Date of Award

2020

Degree Type

Dissertation

Degree Name

Doctor of Philosophy (PhD)

Graduate Group

Cell & Molecular Biology

First Advisor

Ben Z. Stanger

Abstract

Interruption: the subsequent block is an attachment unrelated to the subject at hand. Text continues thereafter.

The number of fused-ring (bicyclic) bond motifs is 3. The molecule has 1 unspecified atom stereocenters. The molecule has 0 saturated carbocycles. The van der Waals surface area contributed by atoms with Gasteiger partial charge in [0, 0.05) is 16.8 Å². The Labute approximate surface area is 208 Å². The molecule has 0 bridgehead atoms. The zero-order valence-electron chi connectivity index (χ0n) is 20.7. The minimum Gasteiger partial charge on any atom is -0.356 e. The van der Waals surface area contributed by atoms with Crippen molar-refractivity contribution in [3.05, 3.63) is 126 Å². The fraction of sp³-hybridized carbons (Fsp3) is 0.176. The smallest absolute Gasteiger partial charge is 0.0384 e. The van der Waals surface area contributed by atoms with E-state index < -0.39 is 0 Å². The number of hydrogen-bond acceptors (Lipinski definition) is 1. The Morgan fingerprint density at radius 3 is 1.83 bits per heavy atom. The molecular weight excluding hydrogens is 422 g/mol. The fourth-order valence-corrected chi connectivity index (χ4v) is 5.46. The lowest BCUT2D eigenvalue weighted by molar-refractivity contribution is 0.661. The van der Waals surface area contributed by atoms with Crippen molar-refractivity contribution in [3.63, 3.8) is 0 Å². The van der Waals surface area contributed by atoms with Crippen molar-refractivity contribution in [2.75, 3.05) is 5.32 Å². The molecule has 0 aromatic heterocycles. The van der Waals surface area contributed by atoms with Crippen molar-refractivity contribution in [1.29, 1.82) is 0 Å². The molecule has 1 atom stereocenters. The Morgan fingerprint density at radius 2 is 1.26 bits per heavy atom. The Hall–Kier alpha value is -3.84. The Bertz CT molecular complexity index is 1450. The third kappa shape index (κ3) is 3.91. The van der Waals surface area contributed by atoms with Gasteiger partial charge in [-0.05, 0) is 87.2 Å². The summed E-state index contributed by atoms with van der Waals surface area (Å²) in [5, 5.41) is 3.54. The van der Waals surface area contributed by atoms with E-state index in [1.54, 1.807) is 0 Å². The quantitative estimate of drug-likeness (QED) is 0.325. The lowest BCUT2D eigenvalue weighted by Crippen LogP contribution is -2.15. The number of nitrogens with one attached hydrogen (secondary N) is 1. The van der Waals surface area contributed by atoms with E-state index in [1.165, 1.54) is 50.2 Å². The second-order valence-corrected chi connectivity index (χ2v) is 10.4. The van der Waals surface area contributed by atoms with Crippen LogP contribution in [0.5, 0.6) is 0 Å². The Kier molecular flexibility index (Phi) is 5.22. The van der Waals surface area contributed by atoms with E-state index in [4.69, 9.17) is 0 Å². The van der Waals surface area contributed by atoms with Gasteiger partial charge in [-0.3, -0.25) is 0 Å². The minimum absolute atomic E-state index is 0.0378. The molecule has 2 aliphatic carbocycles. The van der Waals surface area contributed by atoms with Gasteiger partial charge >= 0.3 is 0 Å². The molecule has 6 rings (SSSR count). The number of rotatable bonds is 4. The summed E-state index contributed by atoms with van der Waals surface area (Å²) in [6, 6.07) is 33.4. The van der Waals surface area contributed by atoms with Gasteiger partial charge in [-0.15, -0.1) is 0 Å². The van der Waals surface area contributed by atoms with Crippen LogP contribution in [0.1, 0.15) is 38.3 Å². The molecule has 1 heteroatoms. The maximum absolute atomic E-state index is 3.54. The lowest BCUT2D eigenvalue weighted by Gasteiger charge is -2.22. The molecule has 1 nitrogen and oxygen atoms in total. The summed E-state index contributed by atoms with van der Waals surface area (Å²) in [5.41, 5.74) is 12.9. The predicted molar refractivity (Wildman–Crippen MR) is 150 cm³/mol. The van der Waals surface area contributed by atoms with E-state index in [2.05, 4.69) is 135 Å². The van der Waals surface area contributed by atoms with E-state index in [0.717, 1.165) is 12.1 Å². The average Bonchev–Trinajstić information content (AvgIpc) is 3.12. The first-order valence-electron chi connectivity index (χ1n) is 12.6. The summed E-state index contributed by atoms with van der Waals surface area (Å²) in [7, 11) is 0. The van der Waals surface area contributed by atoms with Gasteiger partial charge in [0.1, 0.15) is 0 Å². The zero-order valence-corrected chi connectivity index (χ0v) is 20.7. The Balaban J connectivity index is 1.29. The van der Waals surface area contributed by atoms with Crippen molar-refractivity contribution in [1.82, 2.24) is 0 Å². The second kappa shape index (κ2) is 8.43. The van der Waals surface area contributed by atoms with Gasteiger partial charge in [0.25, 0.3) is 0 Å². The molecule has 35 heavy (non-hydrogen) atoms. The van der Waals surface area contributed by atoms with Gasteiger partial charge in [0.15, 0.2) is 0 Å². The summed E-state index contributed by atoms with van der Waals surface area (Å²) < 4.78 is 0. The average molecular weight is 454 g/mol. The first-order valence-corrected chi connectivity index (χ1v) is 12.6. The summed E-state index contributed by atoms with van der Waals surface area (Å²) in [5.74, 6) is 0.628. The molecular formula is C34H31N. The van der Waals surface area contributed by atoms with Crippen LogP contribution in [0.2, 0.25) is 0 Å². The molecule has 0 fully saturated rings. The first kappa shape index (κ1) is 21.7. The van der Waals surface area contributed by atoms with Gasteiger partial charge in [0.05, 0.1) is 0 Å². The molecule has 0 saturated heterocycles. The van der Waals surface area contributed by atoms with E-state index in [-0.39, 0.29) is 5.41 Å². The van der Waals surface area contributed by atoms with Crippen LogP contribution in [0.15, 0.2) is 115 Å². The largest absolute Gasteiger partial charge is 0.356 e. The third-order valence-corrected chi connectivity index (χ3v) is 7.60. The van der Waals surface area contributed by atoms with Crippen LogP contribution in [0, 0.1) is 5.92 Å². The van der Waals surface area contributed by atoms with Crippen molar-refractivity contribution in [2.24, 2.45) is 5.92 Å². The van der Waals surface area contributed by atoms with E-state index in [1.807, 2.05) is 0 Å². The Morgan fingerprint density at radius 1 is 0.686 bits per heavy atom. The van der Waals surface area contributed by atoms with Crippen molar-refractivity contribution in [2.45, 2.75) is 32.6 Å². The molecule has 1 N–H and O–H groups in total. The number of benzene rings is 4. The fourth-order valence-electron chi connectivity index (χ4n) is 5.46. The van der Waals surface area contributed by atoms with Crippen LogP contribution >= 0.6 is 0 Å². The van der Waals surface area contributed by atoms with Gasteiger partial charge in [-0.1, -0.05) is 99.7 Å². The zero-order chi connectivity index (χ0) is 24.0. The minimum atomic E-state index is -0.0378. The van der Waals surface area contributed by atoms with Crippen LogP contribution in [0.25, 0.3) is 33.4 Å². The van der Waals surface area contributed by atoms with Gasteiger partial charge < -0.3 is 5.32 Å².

During cancer progression, tumor cells undergo various molecular and phenotypic changes collectively referred to as “plasticity,” leading to both cell autonomous and non-cell autonomous consequences. There is increasing evidence that epigenetic modifiers – enzymes and complexes involved in the removal, deposition, and molecular interpretation of chromatin post-translational modifications – play an important role in regulating tumor plasticity. Still, our understanding of how or even the extent to which chromatin-based mechanisms contribute to tumor biology remains limited. Here we employed CRISPR-based forward genetic screening to unbiasedly address the epigenetic basis of tumor plasticity. Through an in vitro screen, we first identified two histone-modifying enzymes involved in the writing and erasing of H3K36me2 that act reciprocally to regulate epithelial plasticity, a particular form of cellular plasticity whereby cells transition between epithelial and mesenchymal states, as well as tumor differentiation and metastasis. Mechanistically, we found that global changes in H3K36me2 reprogram enhancers associated with master transcriptional regulators of the mesenchymal state. While these results indicate that a large-scale, epigenome-wide mechanism underlies epithelial plasticity in cancer, we subsequently identified focal epigenetic alterations as the basis for microenvironmental plasticity. Specifically, using an in vivo CRISPR-Cas9 screen, we identified the histone demethylase KDM3A as a potent tumor cell-intrinsic epigenetic regulator of the immune microenvironment. Through transcriptomic and epigenomic analyses, we found that KDM3A and its two downstream mediators, KLF5 and SMAD4, transcriptionally converge on EGFR to suppress T cell infiltration, and that loss of any of the components of this molecular axis is sufficient to convert the immune microenvironment from non-T cell-inflamed to T cell-inflamed, thereby sensitizing tumors to combination immunotherapy. Thus, using the power of CRISPR genetic screening, we identified key epigenetic determinants of cellular plasticity, which lead to both cell intrinsic and extrinsic changes. These epigenetic modifiers also represent a promising class of therapeutic targets for some of the most lethal aspects of tumor progression, including metastasis and therapy resistance.

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